On the other hand, kun-reading is a Japanese way of reading (a kind of translation) of Chinese characters (Kindaichi, 1988). Thus, kun-reading impairment directly represents a loss of semantics. Moreover, given that specific-reading (Jukujikun) is the semantic assignment of Chinese characters to native Japanese words (Kindaichi, 1988) (e.g., 時雨, the combination of Chinese characters 時 meaning time and 雨 meaning rain is read as Jukujikun しぐれ [shigure], whose native Japanese meaning is occasional rain), Jukujikun can be regarded as irregular kun-reading (Kess and Miyamoto, 1999) whose pronunciation cannot be inferred from any reading of each component character. Therefore, in the case of Jukujikun, whole-word orthography is important in accessing pronunciation and semantics. If whole-word reading is impossible, patients should guess the pronunciation/meaning from the vague semantic context (Kess and Miyamoto, 1999) of the two component characters. In this sense, reading of Jukujikun requires direct or frequent access to semantics, and thus is more closely associated with the meaning.
On the basis of these considerations, we hypothesized that the patients read kun-kun reading words less accurately than on-on reading words, and specific-reading words less accurately than kun-kun reading words because the relationship between irregularity of reading and semantics is more concerned with reading specific-reading words, kun-kun reading words, and on-on reading words in this decreasing order of priority. We further investigated the neural substrate of Japanese semantic dementia, using MRI and single-photon emission computed tomography (SPECT).
Materials and Methods
We retrospectively analyzed data on nine patients with semantic dementia, two of whom were previously reported (patients 6 and 7 in Table 1) (Sakurai et al., 2006). The data included results of reading and writing tests of single-character kanji and kana (Japanese phonetic writing) transcription (Sakurai et al., 1994). We also analyzed the data on seven patients (patients 1 to 5, 8, and 9 in Table 1) undergoing a special reading test of two-character kanji (described below). All authors were qualified neurologists and trained neuropsychologists. They first examined their patients and made a diagnosis of semantic dementia. All patients fulfilled the research diagnostic criteria for semantic dementia or the semantic variant of primary progressive aphasia (Gorno-Tempini et al., 2011) or semantic aphasia and associative agnosia (Neary et al., 1998).
Patients’ language function was rated with Western Aphasia Battery (Japanese edition) (Table 1). Reading and writing were assessed with 100 word single-character kanji and kana transcription (Sakurai et al., 1994), all of which are taught in the first 3 years of primary school in Japan (Supplementary Appendix 1). All kanji characters have both on-reading and kun-reading. A kanji character was rated as accurately read when either the on-reading or kun-reading was accurately named. Besides usual error analysis, we counted the occurrence of preceding on-reading and kun-reading deletion. That is, when a patient read a kanji character with on-reading, he was asked to read the character with kun-reading. This is because a kanji character is mostly read with kun-reading when presented in isolation (described in Discussion). Thus, reading first with on-reading is unusual in many cases. In addition, forgetting kun-reading directly represents a loss of semantics, as described in Introduction.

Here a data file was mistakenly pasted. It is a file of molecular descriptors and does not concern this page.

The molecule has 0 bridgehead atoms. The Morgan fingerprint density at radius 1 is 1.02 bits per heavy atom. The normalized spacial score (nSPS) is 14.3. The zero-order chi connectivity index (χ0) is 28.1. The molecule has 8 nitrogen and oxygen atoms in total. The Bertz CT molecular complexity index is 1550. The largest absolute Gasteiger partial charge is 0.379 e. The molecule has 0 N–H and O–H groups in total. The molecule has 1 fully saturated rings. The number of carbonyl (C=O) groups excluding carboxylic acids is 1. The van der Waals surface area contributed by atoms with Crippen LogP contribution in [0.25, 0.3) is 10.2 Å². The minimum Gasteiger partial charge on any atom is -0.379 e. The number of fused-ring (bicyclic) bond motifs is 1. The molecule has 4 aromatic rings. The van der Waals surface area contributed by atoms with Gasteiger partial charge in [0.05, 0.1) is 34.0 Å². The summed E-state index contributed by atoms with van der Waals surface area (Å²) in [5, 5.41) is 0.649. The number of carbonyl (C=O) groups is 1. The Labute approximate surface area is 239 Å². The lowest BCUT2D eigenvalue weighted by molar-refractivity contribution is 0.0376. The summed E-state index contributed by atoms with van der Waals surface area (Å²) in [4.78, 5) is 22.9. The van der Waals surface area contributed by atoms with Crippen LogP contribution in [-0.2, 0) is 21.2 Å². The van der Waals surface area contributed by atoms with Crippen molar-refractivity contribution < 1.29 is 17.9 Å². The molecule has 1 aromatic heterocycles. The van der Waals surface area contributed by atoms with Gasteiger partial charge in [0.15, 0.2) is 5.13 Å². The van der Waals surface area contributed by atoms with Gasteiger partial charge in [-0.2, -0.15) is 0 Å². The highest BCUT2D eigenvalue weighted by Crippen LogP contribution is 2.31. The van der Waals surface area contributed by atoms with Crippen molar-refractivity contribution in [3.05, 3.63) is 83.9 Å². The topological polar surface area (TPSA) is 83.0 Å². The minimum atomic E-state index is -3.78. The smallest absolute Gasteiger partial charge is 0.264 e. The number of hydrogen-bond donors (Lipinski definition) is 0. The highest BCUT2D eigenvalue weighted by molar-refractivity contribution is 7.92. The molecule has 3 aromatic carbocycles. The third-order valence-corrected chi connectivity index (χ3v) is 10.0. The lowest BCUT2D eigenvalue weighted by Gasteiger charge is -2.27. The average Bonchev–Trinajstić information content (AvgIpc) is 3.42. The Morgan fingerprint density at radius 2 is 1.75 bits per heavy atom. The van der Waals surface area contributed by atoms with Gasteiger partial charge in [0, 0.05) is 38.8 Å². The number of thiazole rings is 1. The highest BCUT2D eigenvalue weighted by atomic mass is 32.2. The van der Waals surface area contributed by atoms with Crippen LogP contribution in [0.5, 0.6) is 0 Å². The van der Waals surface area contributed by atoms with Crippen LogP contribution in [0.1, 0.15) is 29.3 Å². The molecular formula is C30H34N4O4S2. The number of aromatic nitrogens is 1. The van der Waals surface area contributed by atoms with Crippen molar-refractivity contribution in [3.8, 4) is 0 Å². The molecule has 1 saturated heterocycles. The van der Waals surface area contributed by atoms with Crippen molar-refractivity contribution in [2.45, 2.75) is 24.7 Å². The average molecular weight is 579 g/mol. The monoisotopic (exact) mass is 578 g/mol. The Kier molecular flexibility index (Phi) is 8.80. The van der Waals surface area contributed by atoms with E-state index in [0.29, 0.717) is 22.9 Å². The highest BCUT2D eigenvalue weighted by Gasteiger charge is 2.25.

Furthermore, to determine the effects of visual complexity (measured by the number of writing stroke sequences), concreteness (Kitao et al., 1977), familiarity (Kitao et al., 1977), frequency (Amano and Kondo, 2000), and imageability (Sakuma et al., 2008) in writing a kanji character, we divided the test characters into two groups (above or under a median) nearly equal in number: a more complex (more writing stroke sequences), concrete, familiar, frequent or imageable group and a less complex, concrete, familiar, frequent, or imageable group. We compared the number of correct responses between the two groups.
Another reading test of two-character kanji called the on-kun reading test, consisting of 100 on-on reading words [e.g., 水泳 (sui-ei), swimming], 100 kun-kun reading words [e.g., 草花 (kusa-bana), grasses and flowers], and 60 specific-reading words called Jukujikun [e.g., 七夕 (tana-bata), star festival], was performed (Supplementary Appendix 2). All of the kanji characters were selected from those learned in primary and junior high schools in Japan.